Unfortunately, the best option I have found when I find myself going down this spiral is to try and distract myself so that I don’t fall too far down. I claw my way out towards the light and attempt to move forward by focusing on something else.

Of course, though, that means that it’s really hard to talk or write about, because in doing so, I have to think about it, which makes it really hard to not trigger a downward descent into the darkness. Even in writing this post, I have had to take multiple breaks so that I don’t let myself go to far.

Recently, though, my anxiety has gotten worse, because it’s started attaching to my partner, Michael, as well. Before, it would only be my family I worried about. Once Michael’s departure got close (he is surfing and adventuring for a month), my anxiety went into full affect. I have been terrified that now that I am so incredibly happy and feel stable in my life, that it will suddenly be ripped away from me.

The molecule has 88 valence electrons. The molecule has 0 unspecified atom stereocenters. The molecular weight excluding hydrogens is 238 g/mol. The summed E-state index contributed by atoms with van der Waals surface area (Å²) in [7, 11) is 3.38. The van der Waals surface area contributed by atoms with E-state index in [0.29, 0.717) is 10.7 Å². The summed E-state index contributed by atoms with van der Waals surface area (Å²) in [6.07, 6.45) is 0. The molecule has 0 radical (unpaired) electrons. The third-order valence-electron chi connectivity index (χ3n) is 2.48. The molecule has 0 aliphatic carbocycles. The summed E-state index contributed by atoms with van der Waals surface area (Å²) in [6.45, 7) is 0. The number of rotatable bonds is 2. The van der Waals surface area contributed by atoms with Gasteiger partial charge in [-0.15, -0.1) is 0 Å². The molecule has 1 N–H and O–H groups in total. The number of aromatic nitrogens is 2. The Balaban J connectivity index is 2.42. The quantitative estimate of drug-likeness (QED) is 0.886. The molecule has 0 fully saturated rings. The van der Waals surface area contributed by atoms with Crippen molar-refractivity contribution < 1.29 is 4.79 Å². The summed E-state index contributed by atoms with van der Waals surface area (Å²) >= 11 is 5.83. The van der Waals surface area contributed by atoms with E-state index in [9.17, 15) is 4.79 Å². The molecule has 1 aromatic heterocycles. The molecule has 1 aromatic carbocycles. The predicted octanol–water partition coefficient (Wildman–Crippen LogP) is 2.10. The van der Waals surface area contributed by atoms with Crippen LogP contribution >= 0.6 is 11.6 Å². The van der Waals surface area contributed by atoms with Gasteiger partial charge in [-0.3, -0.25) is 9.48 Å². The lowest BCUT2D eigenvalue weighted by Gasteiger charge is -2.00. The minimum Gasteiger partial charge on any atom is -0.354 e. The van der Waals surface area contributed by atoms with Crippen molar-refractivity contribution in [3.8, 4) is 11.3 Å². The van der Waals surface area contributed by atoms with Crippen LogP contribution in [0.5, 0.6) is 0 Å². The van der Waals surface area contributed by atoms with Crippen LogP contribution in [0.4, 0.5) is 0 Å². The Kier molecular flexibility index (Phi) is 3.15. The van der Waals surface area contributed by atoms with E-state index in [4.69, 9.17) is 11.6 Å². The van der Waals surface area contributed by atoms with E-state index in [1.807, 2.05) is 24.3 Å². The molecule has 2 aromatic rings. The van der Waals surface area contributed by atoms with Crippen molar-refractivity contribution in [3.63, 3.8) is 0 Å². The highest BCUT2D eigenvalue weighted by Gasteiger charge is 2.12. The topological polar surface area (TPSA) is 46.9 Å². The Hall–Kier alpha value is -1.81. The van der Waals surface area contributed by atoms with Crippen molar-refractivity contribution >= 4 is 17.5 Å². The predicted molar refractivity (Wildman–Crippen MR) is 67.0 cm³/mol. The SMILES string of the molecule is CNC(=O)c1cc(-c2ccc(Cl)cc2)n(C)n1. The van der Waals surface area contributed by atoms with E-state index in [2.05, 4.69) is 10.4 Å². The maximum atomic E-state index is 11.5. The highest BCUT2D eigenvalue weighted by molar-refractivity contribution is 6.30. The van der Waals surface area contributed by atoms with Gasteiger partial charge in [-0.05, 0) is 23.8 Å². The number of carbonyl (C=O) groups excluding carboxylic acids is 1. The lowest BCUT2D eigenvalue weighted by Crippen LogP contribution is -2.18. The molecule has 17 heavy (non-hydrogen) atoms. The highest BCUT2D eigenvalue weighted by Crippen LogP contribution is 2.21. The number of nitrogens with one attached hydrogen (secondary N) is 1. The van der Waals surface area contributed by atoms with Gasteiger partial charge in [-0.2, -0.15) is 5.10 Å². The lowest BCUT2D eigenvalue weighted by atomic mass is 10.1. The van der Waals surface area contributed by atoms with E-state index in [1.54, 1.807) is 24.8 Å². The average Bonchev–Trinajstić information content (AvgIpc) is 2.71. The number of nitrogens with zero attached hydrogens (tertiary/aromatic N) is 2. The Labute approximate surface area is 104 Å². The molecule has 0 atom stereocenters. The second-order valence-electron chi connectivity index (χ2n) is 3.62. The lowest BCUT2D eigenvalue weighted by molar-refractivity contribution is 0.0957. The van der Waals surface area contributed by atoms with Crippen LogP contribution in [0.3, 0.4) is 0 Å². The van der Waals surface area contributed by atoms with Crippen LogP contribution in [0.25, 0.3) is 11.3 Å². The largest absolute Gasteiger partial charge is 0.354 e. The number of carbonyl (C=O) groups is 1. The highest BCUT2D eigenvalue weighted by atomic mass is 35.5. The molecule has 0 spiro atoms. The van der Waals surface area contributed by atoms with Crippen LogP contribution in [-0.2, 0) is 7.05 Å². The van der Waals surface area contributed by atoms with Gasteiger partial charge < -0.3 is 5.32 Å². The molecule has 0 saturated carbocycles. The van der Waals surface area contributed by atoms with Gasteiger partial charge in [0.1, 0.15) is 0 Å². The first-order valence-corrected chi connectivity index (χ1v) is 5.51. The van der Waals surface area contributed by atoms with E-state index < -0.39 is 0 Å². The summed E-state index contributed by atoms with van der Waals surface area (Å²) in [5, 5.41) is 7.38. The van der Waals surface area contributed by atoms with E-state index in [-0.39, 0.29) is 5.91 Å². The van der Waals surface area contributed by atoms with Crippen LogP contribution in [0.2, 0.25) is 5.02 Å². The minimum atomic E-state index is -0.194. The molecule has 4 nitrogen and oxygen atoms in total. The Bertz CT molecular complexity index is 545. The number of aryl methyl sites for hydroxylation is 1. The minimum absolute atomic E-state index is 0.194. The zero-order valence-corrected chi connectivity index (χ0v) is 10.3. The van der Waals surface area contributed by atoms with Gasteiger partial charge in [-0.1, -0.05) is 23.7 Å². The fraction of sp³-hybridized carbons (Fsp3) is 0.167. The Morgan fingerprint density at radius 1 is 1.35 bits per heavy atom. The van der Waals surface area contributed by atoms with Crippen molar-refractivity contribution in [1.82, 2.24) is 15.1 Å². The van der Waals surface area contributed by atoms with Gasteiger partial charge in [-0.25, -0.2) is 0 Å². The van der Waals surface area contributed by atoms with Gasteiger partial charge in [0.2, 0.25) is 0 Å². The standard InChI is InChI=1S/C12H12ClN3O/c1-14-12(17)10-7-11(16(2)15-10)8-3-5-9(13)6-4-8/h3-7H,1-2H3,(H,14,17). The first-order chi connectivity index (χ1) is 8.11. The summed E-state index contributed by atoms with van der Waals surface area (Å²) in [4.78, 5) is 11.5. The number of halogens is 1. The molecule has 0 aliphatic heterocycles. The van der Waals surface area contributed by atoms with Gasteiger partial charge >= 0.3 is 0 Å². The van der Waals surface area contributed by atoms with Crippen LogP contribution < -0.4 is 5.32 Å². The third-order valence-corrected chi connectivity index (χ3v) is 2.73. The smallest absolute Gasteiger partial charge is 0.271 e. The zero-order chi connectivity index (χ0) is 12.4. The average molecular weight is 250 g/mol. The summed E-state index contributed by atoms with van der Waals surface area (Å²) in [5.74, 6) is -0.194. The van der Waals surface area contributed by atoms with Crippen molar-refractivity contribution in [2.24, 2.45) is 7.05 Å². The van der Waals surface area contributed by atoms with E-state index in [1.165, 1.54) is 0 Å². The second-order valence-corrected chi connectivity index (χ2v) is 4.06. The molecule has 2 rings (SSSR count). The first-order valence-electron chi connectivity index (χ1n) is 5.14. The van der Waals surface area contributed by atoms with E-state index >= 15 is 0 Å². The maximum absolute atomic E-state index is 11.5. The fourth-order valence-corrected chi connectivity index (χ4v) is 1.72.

In the weeks before he left, I was a mess. I will be honest: there are time now that he is gone that I am still a mess, because I can’t stop myself from watching his death in my mind over and over again.

Which is a pretty shitty way to live. Michael has been really supportive, but I feel bad dampening his deserved excitement with my morbid fears of his death. It also means that there have been times where, instead of enjoying the time I did have with him, or the time that I have now with my friends, I am very close to being paralyzed in terror on my couch.